Wednesday, July 31, 2013

mozambican feet

When I'm in Mozambique, I don't care what I look like. 

Messy, greasy hair. Little to no make-up. Legs and arms adorned with mosquito bites. Wearing the same clothes twice (or three times) in a row. Showering only every 3-4 days.

Yep. And my husband still loves me, including my not-so-glamorous moments :)

What most people, both my team members and the Mozambican people, notice about me when I'm there are my feet.

I call them Mozambican feet. I love the feeling of the center's sand in between my toes. If I could, I'd choose to walk around the center barefoot; even one time I walked all over the place with no flip flops for several hours (one of the girls was wearing mine). Most of the time, my feet are even dirtier than the kids there; that says a lot. 

I like who I am when I'm in Mozambique. Aside from not caring what I look like, I'm more carefree in the way I think, act, and say. And, more importantly, I get a little closer with God each day. I never have to worry about filtering how I present myself to other people; and I enjoy the freedom in that. It's a shame how I oftentimes return from my trips and, slowly but surely, return to the person I was. As much as I try not to, I go back to my natural habits: conscious of how I look before work, how I say things in front of new people, and how I carry myself in the public.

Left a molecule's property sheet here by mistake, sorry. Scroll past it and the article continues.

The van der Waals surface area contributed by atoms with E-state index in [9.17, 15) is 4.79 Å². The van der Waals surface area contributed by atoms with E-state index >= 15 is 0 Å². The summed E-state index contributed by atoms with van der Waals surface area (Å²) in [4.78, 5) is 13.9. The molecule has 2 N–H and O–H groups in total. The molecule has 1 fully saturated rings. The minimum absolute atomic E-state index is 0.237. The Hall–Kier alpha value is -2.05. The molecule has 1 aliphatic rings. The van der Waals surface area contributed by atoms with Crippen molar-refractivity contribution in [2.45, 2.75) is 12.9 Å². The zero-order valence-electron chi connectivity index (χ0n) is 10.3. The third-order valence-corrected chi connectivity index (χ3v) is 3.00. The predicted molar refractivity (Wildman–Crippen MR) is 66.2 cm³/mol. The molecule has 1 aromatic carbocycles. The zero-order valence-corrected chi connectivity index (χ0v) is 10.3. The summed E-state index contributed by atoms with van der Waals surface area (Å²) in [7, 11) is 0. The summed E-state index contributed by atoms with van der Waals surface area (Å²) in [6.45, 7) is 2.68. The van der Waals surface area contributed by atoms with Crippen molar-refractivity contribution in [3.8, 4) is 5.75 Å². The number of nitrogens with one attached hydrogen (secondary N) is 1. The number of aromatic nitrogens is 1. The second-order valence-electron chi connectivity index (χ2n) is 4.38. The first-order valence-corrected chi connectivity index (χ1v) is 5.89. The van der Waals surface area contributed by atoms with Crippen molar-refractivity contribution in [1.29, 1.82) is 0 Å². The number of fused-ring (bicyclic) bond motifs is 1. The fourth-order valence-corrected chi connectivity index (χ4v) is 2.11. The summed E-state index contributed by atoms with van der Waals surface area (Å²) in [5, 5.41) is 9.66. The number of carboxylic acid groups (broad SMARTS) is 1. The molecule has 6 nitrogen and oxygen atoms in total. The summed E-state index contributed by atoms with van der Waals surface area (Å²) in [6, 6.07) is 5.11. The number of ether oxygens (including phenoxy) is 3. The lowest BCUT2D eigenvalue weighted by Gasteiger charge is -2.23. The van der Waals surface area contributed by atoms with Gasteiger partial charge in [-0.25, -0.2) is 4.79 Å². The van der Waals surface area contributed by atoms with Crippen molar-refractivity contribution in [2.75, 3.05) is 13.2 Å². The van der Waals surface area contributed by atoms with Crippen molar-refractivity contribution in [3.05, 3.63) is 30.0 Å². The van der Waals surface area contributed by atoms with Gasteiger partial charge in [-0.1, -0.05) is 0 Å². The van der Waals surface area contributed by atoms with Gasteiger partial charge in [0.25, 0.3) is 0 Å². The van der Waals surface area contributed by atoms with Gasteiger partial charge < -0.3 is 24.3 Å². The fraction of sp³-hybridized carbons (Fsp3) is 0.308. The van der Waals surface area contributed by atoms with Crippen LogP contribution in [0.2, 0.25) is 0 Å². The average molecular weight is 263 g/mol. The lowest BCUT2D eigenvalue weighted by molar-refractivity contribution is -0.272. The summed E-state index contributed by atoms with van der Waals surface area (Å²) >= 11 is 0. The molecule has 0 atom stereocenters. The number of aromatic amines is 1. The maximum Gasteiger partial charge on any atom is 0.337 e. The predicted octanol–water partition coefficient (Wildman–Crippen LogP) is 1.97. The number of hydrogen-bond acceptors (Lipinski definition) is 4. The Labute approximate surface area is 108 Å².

But when did all of those things ever matter? Who are we trying to impress? Our natural tendency is to think about how other people will perceive us. And most of our time is spent not only on our appearance, but knowing the right or "proper" words to say, or controlling how we act in a group setting. We have a desire to control everything in our life, so we try to control how people see us by basically becoming the person we think they want us to be. We waste time putting on this "false self," a made-up identity that deters us from who we are called to be. In reading Brennan Manning's Abba's child, I came across this quote which best summarizes how we ought to live:
"Define yourself radically as one beloved by God. This is the true self. Every other identity is an illusion."
When we know and accept that we are defined in Him, nothing else matters. So why should I care about wearing different masks to please people?

Here's something I've learned: When you're on a mission trip, you're called to step out of your comfort zone and be present with the person or people God places in front of you. If we get caught up with the distractions, the worries, and our own selfish needs, we miss the point and we miss out on the unique opportunities He gives us. 

I hope one day I can be the person who I was in Mozambique here in Orange County. Still working on it.

Sidenote: A little dirt don't hurt, right?
Hours after I walked around the center barefoot.
Amazing what baby wipes can do. 

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